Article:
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TV ad to put heat on Congress to pass budget

  • Story Highlights
  • Obama's political arm buys TV time to pressure Congress to pass budget
  • Obama says his budget will create jobs, get economy moving again
  • Spokeswoman says ad will run on on national, D.C. cable
By Mark Preston
CNN Political Editor
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WASHINGTON (CNN) -- After e-mail pleas and nationwide canvassing, President Obama's political arm has made a TV ad that will air Thursday, urging voters to pressure Congress to approve his $3.6 trillion budget.

President Obama, here at a Washington fund-raiser Wednesday, hopes a new TV ad will buoy his initiatives.

President Obama, here at a Washington fund-raiser Wednesday, hopes a new TV ad will buoy his initiatives.

"America is facing tough times," the narrator says in the 30-second ad. "President Obama has a plan to get our economy moving again, to cut the deficit in half and create jobs by investing in health care, energy independence and schools.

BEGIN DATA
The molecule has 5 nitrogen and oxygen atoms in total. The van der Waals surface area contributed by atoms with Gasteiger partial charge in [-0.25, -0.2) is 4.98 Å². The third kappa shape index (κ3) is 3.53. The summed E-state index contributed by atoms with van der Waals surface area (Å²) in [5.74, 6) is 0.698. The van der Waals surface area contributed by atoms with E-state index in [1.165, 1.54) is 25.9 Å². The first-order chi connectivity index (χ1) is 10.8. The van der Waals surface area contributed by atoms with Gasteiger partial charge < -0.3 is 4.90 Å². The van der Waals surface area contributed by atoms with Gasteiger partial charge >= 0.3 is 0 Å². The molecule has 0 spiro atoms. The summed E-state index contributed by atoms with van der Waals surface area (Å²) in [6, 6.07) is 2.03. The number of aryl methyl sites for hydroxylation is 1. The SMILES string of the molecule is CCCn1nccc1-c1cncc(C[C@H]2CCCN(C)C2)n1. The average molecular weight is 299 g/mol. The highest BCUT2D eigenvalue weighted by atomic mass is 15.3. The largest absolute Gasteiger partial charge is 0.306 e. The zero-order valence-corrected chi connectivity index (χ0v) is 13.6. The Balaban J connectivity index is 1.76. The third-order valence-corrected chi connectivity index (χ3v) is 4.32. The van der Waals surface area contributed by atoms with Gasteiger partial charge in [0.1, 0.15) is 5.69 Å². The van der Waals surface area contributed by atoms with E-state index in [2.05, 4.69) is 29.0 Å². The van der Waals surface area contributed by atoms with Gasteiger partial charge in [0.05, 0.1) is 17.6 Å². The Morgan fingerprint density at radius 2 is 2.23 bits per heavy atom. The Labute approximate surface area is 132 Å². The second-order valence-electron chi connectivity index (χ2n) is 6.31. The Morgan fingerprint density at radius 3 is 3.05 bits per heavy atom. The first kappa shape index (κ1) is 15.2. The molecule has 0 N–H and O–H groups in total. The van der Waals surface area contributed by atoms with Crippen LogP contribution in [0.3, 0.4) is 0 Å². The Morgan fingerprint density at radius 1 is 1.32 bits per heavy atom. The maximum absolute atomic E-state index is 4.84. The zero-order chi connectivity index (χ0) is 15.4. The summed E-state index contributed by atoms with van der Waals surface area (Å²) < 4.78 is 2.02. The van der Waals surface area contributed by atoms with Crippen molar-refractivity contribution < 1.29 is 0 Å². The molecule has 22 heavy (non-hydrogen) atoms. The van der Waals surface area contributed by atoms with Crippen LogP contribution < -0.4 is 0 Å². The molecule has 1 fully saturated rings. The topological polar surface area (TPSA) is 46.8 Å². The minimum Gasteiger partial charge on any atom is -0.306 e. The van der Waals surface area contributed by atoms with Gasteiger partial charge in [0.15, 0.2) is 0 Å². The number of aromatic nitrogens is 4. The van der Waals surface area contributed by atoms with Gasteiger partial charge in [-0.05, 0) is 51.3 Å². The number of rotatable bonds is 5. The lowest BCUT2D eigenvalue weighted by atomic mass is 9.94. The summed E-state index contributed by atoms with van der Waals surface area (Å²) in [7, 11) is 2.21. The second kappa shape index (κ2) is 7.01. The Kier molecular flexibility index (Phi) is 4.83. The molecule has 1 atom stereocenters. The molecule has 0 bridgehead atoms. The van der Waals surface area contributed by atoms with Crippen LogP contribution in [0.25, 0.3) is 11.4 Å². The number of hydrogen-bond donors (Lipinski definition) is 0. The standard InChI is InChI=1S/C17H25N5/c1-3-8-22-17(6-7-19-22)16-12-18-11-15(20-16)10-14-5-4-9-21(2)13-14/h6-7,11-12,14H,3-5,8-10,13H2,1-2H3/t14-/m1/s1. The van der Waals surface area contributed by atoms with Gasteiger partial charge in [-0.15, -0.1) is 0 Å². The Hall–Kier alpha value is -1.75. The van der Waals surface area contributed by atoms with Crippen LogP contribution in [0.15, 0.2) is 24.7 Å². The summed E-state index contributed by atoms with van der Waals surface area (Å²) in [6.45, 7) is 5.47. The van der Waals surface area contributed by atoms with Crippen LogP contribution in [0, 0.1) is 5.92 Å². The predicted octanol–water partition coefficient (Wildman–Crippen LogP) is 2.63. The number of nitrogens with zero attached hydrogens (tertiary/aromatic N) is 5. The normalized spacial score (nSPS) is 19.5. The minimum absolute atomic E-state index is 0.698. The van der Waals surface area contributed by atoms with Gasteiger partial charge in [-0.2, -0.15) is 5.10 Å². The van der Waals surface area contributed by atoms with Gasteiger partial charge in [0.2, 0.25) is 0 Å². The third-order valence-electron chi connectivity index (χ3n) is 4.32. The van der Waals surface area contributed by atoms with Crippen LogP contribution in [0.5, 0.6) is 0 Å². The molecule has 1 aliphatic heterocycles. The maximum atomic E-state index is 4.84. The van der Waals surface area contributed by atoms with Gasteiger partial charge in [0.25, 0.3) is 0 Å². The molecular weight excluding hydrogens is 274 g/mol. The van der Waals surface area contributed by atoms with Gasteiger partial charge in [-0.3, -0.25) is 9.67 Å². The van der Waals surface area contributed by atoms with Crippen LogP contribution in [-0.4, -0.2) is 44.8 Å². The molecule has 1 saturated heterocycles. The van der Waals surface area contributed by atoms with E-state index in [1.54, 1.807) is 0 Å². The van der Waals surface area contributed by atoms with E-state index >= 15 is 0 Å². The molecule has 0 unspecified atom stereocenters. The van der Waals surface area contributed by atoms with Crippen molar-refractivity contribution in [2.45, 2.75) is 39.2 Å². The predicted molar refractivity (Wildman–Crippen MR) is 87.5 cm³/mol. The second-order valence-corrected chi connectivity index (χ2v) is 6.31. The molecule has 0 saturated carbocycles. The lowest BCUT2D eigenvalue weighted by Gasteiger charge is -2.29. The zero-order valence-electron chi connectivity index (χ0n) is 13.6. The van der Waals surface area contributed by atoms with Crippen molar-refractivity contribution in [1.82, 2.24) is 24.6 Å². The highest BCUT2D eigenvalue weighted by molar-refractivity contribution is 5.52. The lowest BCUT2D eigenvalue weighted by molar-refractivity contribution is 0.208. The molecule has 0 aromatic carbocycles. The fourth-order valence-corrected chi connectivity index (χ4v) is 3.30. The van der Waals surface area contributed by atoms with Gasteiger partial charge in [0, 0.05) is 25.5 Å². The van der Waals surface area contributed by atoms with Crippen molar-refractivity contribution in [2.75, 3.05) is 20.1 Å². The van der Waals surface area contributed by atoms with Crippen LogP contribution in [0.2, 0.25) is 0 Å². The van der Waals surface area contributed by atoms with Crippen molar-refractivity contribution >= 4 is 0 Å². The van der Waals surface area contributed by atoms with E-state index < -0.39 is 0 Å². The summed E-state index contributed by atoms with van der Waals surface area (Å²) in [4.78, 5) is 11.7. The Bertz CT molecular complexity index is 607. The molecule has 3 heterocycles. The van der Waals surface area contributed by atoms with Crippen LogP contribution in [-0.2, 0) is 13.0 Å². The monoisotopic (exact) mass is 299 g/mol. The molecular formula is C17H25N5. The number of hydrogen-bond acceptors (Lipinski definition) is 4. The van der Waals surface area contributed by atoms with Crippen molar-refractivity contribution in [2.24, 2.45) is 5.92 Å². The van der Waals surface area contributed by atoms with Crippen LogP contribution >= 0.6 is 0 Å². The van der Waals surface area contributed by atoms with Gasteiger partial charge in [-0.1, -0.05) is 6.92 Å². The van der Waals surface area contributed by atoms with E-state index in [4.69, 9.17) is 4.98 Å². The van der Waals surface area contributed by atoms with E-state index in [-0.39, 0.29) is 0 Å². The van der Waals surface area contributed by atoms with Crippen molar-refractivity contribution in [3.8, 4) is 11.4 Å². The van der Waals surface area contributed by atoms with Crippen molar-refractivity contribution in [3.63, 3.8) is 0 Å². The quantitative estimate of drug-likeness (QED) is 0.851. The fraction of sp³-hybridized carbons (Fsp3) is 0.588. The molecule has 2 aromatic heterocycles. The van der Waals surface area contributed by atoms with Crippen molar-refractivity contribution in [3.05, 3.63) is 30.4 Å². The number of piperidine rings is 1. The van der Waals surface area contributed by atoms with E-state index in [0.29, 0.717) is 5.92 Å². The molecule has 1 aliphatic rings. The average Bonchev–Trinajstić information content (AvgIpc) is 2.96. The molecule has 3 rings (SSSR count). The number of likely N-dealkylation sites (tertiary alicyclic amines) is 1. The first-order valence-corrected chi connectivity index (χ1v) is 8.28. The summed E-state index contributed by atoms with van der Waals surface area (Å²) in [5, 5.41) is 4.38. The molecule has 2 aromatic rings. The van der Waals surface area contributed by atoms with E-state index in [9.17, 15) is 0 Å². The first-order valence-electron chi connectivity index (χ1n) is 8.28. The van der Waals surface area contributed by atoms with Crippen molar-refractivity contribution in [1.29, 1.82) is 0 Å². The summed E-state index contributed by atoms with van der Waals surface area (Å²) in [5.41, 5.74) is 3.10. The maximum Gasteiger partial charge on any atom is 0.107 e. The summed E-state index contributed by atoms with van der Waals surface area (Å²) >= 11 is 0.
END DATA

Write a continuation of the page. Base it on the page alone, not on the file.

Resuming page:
"Thousands are going door-to-door as part of Organizing for America, gathering support for President Obama's plan to invest in America's future. You can help, too. Call Congress and tell them to support President Obama's budget plan to get our economy moving again."

The ad features video footage of a national door-to-door canvassing drive held last weekend by Organizing for America, Obama's presidential campaign organization, which has been folded into the Democratic National Committee.

Natalie Wyeth, OFA's spokeswoman, said this is the organization's "first ad as a project of the DNC."

"The ad will run on national and D.C. cable, primarily MSNBC and CNN," she wrote in an e-mail. "This is just one of the many tools we'll provide our supporters with, to help them make their voices heard and send a strong signal to Washington that the time for change is now."

Interest groups are also running separate television and radio ads in support of Obama's budget.

Earlier in March, the DNC ran an ad on cable television in South Carolina criticizing Republican Gov. Mark Sanford for refusing to accept all the stimulus money set aside for his state.

Sanford has said that South Carolina would be forced to search for replacement funding once the stimulus money ran out, or be forced to make cuts.

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